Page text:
UFC Japan Part 1: A History Lesson
UFC returns to Japan for the first time in over a decade Saturday night, presenting a card headlined by lightweight champion Frankie Edgar and Ben Henderson.
The UFC that goes to Japan this weekend is a vastly different promotion than they were when they last ran a show in the country 11 years ago. And as much as the company has changed, the mixed martial arts landscape in Japan has transformed just as dramatically since then.
The last UFC event held in Japan was on December 16, 2000. It is historically significant for the fact that it was the final UFC show before the company was sold to Frank and Lorenzo Fertitta and Dana White.
The promotion's "dark ages" would soon be over. Sanctioning and regulation from most athletic commissions, and a return to cable television after years of political wrangling were on the way. The company would return to cable pay-per-view in September of the following year.
While UFC was down on its luck, mixed martial arts was enjoying a boom period in Japan in the late 1990's and the first half of the 2000's, roughly coinciding with the decline of the popularity of professional wrestling in the country. Multiple promotions popped up during that period, most famously the Pride FC group.
The market became oversaturated with the product as is typically the case in the entertainment industry. When a singing talent show succeeds, every network starts a singing talent show. When people make money in wrestling or MMA, everyone starts a promotion.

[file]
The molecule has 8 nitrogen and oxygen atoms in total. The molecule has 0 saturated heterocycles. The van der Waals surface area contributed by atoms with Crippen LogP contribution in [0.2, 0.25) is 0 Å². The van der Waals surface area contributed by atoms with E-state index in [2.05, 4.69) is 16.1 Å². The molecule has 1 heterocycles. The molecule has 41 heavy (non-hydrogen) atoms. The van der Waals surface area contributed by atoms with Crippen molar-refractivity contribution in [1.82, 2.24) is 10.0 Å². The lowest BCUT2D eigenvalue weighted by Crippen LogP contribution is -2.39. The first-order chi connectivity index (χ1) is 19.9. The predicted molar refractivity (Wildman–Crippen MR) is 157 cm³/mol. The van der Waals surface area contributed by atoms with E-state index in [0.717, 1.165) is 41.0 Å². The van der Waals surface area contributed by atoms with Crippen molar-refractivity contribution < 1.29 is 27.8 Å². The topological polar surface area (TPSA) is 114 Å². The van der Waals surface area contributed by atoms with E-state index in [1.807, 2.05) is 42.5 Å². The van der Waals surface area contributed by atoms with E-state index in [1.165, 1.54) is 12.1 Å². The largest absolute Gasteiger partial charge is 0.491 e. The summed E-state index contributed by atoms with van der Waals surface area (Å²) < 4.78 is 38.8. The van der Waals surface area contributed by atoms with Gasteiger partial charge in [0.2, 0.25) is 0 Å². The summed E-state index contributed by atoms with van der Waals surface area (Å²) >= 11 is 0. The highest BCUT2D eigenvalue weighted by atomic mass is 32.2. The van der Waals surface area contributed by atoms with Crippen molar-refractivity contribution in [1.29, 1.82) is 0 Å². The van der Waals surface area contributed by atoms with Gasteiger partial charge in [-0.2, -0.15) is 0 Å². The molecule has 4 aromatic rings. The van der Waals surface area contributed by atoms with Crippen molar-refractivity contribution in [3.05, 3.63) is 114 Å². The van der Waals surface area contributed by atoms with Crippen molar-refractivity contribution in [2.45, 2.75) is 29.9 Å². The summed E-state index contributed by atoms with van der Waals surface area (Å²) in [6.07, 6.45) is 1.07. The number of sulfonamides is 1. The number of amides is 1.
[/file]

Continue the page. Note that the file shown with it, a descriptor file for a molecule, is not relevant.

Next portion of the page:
Pride was the last major group left standing when the boom ended. They overextended themselves, and even tried to expand to the United States, but it was too late and they ended up being purchased by the UFC in 2007.
As Japanese MMA was dying, 2007 and 2008 were big growth years for the UFC and MMA in America. Promotions began popping up all over. The Affliction clothing company started a promotion, throwing millions into producing two pay-per-view events. Elite XC got on CBS in prime time, which is no small feat. Gina Carano and Kimbo Slice proved to be ratings draws.
The peak of UFC's popularity and impact on pop culture may have been in 2009. That was the year when Brock Lesnar and Frank Mir drew the biggest pay-per-view numbers in the history of the company. It remains one of the five biggest combat sports pay-per-view shows of all time. 2010 was their best year on pay-per-view as far as gross number of buys, but one could argue that the pinnacle of the promotion's impact on the culture and relevance was the summer of 2009.
It is interesting to note that pro wrestler Terry Funk, well known in this country but a legend in Japan, has said that the Japanese wrestling scene is 10-20 years ahead of the United States. We witnessed a pro wrestling boom, followed by a crash, and a MMA boom, followed by a bust in Japan over the last 20 years. Here we have seen a pro wrestling boom, followed by a crash, and an MMA boom. Is there an inevitable bust on its way? Has it already begun? Some of the signs are certainly there. Falling television ratings. Falling pay-per-view buyrates.
UFC 144, also known as UFC Japan, serves as a reminder of mixed martial arts history and where the UFC has come from. Where the promotion and the industry will end up remains to be seen.
For part two, a breakdown of the UFC Japan card, click here.
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